What's your ink?
A fascinating collection of posts on the 18th-century email list has been exploring historic inks. It's a reminder of how much more complicated everyday living was in the past; how much you had to know about all sorts of things that now happen invisibly, off stage.
I once intended to learn Chinese painting - might even get back to it one of these days, since I love the results - so I have got a lovely stone palettes and ink sticks, which just have to be ground with water.
But in the West these don't seem to have developed; instead you started from scratch. There are some recipes here. (And if you are wondering about the seemingly essential "gallnuts" they are: "A nutlike swelling produced on an oak or other tree by certain parasitic wasps.")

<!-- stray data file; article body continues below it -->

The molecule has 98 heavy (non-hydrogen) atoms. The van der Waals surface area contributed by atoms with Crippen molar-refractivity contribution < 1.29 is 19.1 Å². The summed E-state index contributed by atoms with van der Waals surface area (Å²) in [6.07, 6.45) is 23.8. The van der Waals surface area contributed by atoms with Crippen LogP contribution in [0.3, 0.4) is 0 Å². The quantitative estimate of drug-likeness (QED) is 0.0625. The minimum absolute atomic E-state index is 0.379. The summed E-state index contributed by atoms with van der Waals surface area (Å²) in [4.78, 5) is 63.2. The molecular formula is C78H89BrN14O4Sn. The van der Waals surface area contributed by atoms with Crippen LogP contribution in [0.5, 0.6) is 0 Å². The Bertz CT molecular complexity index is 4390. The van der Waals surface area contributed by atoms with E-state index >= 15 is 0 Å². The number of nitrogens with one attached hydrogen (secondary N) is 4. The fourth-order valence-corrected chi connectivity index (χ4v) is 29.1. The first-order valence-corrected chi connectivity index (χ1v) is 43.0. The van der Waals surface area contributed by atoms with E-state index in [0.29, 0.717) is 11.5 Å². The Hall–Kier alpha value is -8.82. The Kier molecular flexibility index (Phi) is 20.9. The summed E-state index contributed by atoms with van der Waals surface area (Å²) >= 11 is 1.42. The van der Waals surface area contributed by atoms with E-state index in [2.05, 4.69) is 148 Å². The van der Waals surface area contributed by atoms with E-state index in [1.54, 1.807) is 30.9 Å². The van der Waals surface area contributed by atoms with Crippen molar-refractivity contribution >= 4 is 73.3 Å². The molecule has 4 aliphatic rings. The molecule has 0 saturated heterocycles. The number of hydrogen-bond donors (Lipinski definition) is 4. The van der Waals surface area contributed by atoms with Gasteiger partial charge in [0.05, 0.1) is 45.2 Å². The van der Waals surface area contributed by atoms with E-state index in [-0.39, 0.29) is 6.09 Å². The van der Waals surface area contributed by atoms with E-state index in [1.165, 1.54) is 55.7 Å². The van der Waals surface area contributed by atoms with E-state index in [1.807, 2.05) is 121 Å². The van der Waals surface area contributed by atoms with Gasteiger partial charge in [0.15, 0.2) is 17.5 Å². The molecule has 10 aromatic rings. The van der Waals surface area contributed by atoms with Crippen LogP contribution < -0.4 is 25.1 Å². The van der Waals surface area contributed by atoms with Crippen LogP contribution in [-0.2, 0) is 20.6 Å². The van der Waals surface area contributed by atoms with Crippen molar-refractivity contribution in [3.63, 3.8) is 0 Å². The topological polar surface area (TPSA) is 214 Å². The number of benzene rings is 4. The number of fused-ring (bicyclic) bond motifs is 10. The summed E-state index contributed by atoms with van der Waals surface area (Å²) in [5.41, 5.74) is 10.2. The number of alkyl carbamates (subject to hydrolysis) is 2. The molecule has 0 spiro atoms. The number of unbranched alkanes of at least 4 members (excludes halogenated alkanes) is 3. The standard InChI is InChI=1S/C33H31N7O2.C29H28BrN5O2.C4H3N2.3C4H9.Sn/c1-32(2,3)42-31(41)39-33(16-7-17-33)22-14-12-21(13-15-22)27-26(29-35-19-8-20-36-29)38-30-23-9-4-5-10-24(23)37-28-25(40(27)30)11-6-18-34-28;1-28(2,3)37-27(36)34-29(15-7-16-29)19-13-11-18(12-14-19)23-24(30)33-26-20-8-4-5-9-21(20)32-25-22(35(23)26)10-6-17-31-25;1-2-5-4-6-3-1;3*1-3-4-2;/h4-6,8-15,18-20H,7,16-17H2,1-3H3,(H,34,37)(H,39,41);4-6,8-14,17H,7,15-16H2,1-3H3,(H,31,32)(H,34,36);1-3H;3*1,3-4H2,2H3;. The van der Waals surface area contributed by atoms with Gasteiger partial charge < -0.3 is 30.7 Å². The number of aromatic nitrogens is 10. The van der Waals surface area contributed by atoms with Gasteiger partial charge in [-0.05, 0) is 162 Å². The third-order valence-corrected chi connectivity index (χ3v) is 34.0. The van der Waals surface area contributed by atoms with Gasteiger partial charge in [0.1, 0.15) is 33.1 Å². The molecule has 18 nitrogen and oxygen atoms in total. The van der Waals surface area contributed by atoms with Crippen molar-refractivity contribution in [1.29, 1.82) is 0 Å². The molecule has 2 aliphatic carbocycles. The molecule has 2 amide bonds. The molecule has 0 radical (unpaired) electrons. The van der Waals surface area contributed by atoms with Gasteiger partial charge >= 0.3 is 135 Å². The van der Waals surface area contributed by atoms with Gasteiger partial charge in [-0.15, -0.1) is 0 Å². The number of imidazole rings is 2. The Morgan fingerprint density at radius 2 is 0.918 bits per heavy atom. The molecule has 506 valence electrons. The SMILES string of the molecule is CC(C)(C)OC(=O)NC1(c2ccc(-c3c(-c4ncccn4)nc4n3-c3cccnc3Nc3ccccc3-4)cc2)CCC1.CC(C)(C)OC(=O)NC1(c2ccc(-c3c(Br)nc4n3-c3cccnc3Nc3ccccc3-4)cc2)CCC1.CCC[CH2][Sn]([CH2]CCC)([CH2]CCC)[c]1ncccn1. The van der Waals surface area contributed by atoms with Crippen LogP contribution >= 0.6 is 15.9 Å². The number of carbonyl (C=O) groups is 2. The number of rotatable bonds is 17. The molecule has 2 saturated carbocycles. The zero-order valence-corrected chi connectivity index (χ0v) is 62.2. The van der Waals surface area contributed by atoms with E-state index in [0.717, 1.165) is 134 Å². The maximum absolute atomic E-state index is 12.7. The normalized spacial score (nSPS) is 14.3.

But the results, it seems, from the The ink corrosion website - which deals in detail with "major threat to our cultural heritage" - were not always ideal.
This left me musing about modern inks: pen and computer. How durable are they? But then again as librarians often warn, electronic records are certainly worse.